Forum for Science, Industry and Business

Sponsored by:     3M 
Search our Site:


A spicy solution for colon cancer?

Looking for a cancer cure? Try the spice rack.

In the last few years, that tactic has proved productive for researchers investigating turmeric, a curry spice used for centuries in Indian traditional medicine.

They've found that turmeric's active ingredient, curcumin, works in the lab to fight skin, breast and other tumor cells. In fact, human clinical trials employing curcumin have already been launched.

Now, working with cell cultures in a laboratory, scientists at the University of Texas Medical Branch at Galveston (UTMB) have discovered that curcumin blocks the activity of a gastrointestinal hormone implicated in the development of colorectal cancer, the country's second leading cancer killer with nearly 60,000 deaths annually. In a paper published in the current issue of Clinical Cancer Research, the UTMB researchers link the gastrointestinal hormone neurotensin, which is generated in response to fat consumption, to the production of IL-8, a potent inflammatory protein that accelerates the growth and spread of a variety of human cancer cells, including colorectal and pancreatic tumor cells.

"We found that in colon cancer cells, neurotensin increases not just the rate of growth but also other critical things, including cell migration and metastasis," said UTMB surgery professor B. Mark Evers, senior author of the article and director of UTMB's Sealy Center for Cancer Cell Biology. "The fact that all that can be turned off by this natural product, curcumin, was really remarkable."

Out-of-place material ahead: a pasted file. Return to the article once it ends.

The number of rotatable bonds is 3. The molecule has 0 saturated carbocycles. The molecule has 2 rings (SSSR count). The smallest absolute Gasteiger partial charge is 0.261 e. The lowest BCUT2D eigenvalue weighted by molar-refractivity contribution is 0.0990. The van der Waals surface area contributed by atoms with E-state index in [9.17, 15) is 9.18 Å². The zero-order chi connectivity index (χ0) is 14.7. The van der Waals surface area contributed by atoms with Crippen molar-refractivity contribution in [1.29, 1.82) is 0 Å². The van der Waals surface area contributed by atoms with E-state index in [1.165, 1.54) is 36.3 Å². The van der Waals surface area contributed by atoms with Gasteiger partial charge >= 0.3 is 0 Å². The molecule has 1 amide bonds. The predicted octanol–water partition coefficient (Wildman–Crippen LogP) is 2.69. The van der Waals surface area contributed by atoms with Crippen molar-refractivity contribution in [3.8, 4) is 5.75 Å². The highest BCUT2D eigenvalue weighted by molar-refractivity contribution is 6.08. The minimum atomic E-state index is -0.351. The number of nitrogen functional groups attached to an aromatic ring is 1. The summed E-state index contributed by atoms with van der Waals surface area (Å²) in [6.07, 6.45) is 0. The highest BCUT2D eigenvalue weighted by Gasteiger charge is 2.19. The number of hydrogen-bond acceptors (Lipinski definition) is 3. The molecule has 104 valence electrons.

Evers' group, including lead author and UTMB research associate Xiaofu Wang, probed curcumin's effect on the process by which neurotensin stimulates colon cancer cells to generate IL-8 in detail.

Neurotensin's influence, they found, depends on biochemical signaling pathways inside the cell. Their experiments showed that curcumin damped down those signals, reducing the production of IL-8. Experiments also showed that neurotensin increased the migration of colorectal cancer cells, and that curcumin could suppress this migration -- possibly reducing the ability of colorectal cancer to spread to other locations in the body.

"Our findings suggest that curcumin may be useful for colon cancer treatment, as well as potential colon cancer suppression, in cells that respond to this gastrointestinal hormone, neurotensin," Evers said. "About a third of all colorectal cancer cells have the receptor for neurotensin. Thus, the concept would be sort of like what we do for breast and prostate cancer, where the main therapy involves blocking hormones. We hope to do similar things with gastrointestinal cancers that respond to this hormone."

Jim Kelly | EurekAlert!
Further information:

More articles from Life Sciences:

nachricht Novel mechanisms of action discovered for the skin cancer medication Imiquimod
21.10.2016 | Technische Universität München

nachricht Second research flight into zero gravity
21.10.2016 | Universität Zürich

All articles from Life Sciences >>>

The most recent press releases about innovation >>>

Die letzten 5 Focus-News des innovations-reports im Überblick:

Im Focus: New 3-D wiring technique brings scalable quantum computers closer to reality